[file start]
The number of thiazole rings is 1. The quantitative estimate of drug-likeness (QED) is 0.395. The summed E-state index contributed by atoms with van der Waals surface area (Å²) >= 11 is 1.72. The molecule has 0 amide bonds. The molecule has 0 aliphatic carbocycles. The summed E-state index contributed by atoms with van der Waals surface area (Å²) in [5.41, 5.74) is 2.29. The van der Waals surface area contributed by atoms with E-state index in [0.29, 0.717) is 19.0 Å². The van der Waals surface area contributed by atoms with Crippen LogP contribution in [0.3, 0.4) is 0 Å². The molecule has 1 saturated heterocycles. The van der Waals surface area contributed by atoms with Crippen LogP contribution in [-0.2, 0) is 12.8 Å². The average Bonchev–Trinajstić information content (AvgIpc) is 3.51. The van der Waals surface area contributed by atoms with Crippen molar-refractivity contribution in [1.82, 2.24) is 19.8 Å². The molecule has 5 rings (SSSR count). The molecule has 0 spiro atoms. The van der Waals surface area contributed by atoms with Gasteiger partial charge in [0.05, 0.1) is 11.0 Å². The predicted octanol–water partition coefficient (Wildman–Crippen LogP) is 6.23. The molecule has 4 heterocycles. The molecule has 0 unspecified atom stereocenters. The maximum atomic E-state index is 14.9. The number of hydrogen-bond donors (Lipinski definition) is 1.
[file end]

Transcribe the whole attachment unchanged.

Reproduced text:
The number of thiazole rings is 1. The quantitative estimate of drug-likeness (QED) is 0.395. The summed E-state index contributed by atoms with van der Waals surface area (Å²) >= 11 is 1.72. The molecule has 0 amide bonds. The molecule has 0 aliphatic carbocycles. The summed E-state index contributed by atoms with van der Waals surface area (Å²) in [5.41, 5.74) is 2.29. The van der Waals surface area contributed by atoms with E-state index in [0.29, 0.717) is 19.0 Å². The van der Waals surface area contributed by atoms with Crippen LogP contribution in [0.3, 0.4) is 0 Å². The molecule has 1 saturated heterocycles. The van der Waals surface area contributed by atoms with Crippen LogP contribution in [-0.2, 0) is 12.8 Å². The average Bonchev–Trinajstić information content (AvgIpc) is 3.51. The van der Waals surface area contributed by atoms with Crippen molar-refractivity contribution in [1.82, 2.24) is 19.8 Å². The molecule has 5 rings (SSSR count). The molecule has 0 spiro atoms. The van der Waals surface area contributed by atoms with Gasteiger partial charge in [0.05, 0.1) is 11.0 Å². The predicted octanol–water partition coefficient (Wildman–Crippen LogP) is 6.23. The molecule has 4 heterocycles. The molecule has 0 unspecified atom stereocenters. The maximum atomic E-state index is 14.9. The number of hydrogen-bond donors (Lipinski definition) is 1.